TikTok to Pay US$92M Settlement in Facial Recognition Lawsuit
Social media heavyweight TikTok has agreed to pay a US$92 million settlement to make its latest data privacy breach lawsuit go away. This is not the first time the app has been in hot water over misusing biometric data; back in 2019, it was hit with allegations that it violated the privacy rights of its minor-aged users.
This time, a US class action complaint alleged TikTok breached laws by using software that can recognise facial features in user videos along with algorithms that identify the age, gender and ethnicity of users. It doesn’t end there; it’s also alleged that TikTok – owned by China-based ByteDance – hoards its users’ biometric data and sends it to China for the purpose of tracking and ad targeting.
The lawsuit claims TikTok broke federal cybersecurity and privacy laws, including the Computer Fraud and Abuse Act and Video Privacy and Protection Act, along with several state-mandated consumer protection laws in California.
TikTok denied these recent allegations and glossed over its purported wrongdoing, instead stating that it simply wanted to avoid a time-consuming court battle.
A spokesperson for the company said in a press statement: “While we disagree with the assertions, rather than go through lengthy litigation, we’d like to focus our efforts on building a safe and joyful experience for the TikTok community.”
However, it’s sentiment that’s not accepted by some – Ray Walsh, a digital-privacy expert at virtual private network provider ProPrivacy, for one.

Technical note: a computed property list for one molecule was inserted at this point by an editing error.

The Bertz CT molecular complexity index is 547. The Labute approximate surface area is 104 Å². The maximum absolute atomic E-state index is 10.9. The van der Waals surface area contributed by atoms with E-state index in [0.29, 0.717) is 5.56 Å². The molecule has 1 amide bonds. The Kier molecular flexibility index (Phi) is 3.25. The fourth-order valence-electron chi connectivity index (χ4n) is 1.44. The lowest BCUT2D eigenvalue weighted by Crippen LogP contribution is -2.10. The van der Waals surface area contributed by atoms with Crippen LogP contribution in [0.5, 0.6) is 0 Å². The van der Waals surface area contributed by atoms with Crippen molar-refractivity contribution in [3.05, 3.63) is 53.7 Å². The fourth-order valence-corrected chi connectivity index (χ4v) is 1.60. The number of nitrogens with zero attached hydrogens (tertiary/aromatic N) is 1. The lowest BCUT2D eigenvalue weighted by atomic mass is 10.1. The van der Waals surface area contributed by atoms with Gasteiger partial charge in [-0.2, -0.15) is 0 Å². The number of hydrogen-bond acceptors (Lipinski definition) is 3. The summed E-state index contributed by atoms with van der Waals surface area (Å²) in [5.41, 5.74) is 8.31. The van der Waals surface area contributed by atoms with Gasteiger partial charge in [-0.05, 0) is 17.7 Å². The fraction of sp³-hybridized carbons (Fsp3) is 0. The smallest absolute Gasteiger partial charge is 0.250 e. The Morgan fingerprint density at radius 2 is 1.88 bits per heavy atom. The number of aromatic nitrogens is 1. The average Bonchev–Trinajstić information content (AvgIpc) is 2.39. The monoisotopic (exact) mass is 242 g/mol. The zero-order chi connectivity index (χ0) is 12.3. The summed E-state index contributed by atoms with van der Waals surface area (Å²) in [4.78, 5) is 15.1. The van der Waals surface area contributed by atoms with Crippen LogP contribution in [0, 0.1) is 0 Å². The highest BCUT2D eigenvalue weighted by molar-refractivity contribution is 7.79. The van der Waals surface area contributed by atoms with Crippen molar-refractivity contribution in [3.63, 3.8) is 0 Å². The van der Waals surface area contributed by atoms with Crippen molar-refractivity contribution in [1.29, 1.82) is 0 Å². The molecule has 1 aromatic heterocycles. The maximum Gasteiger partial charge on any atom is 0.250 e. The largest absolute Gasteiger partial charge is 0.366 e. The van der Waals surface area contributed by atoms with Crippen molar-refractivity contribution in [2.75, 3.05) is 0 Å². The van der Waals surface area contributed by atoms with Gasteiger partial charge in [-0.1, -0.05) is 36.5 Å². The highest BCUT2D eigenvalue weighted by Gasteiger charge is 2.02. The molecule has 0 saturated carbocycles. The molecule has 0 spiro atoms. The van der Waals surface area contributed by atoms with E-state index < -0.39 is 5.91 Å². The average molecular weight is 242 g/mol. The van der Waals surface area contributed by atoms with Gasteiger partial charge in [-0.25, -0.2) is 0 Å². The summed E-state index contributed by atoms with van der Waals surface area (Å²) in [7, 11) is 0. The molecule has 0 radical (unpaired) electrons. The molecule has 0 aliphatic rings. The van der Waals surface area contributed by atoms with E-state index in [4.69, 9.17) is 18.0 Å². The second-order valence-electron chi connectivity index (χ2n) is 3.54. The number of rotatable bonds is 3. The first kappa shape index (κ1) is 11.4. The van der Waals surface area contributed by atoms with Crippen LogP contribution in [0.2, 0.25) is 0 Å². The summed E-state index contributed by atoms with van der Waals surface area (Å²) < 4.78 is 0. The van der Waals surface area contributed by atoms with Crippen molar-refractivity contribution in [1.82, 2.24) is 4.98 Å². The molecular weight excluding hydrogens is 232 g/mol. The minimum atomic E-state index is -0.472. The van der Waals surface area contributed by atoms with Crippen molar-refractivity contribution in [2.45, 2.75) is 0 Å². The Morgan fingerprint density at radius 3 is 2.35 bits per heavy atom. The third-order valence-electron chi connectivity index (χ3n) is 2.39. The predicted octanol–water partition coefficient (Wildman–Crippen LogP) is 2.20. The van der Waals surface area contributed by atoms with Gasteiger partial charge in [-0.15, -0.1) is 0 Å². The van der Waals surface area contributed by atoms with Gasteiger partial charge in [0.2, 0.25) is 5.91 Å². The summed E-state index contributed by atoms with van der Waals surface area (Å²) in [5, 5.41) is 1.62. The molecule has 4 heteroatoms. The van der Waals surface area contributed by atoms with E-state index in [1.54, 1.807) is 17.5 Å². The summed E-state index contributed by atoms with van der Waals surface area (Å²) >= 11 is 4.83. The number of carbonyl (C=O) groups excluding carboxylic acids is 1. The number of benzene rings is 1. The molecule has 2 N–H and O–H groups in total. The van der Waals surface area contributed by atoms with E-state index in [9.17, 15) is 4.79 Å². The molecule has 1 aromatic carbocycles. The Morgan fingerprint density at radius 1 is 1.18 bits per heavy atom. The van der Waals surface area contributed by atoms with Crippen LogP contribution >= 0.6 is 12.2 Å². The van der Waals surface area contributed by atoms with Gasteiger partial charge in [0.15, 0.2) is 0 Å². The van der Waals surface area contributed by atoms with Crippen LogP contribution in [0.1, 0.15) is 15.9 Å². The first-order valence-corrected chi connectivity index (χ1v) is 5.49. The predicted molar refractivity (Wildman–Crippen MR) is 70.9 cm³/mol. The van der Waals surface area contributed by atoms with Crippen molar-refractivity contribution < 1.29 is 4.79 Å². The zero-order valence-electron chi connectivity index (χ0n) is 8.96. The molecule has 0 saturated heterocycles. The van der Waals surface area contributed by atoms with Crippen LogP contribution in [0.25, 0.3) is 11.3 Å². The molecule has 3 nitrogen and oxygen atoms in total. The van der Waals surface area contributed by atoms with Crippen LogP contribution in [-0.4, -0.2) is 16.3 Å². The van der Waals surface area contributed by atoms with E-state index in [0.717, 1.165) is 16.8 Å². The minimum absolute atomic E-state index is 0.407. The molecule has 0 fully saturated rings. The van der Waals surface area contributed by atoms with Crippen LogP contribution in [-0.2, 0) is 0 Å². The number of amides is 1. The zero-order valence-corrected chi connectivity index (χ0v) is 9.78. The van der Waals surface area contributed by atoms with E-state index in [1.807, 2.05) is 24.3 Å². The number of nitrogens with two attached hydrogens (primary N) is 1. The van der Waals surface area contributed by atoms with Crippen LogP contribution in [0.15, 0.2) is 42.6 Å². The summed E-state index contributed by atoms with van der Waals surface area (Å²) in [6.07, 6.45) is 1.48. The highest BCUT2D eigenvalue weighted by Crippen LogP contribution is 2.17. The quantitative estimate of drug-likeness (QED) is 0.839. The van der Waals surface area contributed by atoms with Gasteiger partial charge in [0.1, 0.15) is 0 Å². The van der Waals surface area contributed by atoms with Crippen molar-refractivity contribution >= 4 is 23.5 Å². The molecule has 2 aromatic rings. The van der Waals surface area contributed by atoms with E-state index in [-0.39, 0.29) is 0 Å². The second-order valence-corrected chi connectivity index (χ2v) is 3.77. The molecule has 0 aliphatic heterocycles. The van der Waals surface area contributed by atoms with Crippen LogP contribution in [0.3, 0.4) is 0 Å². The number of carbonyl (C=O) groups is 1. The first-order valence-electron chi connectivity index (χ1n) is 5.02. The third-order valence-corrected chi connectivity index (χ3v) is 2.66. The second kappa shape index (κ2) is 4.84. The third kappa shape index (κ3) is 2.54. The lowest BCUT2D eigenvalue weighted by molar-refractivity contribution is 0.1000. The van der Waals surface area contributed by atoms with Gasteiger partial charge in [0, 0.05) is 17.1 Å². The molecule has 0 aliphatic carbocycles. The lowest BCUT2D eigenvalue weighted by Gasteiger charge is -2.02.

“That TikTok has opted to pay such a massive settlement in this privacy case suggests it knows it would not win,” he says.
“It is obvious that TikTok has the money to fight the case and yet it is choosing to pay a huge sum in order to make the case go away. The app’s Chinese owner, ByteDance, obviously feels it is better off cutting its losses … than gaining more bad press further down the line.”
If the proposed settlement is agreed upon and signed off by a federal judge, the payout will be divided among US-based TikTok users. The case was heard in Illinois, a state where the use of biometrics is bound by strict laws.
It’s a hefty sum. But the real win is for that of privacy; besides the multi-million-dollar settlement, TikTok will cease to record users’ biometric information, including facial characteristics, and will no longer track their locations using GPS data. TikTok also committed to stop sending US users’ data overseas and says it won’t collect data on draft videos before the content is published… anymore.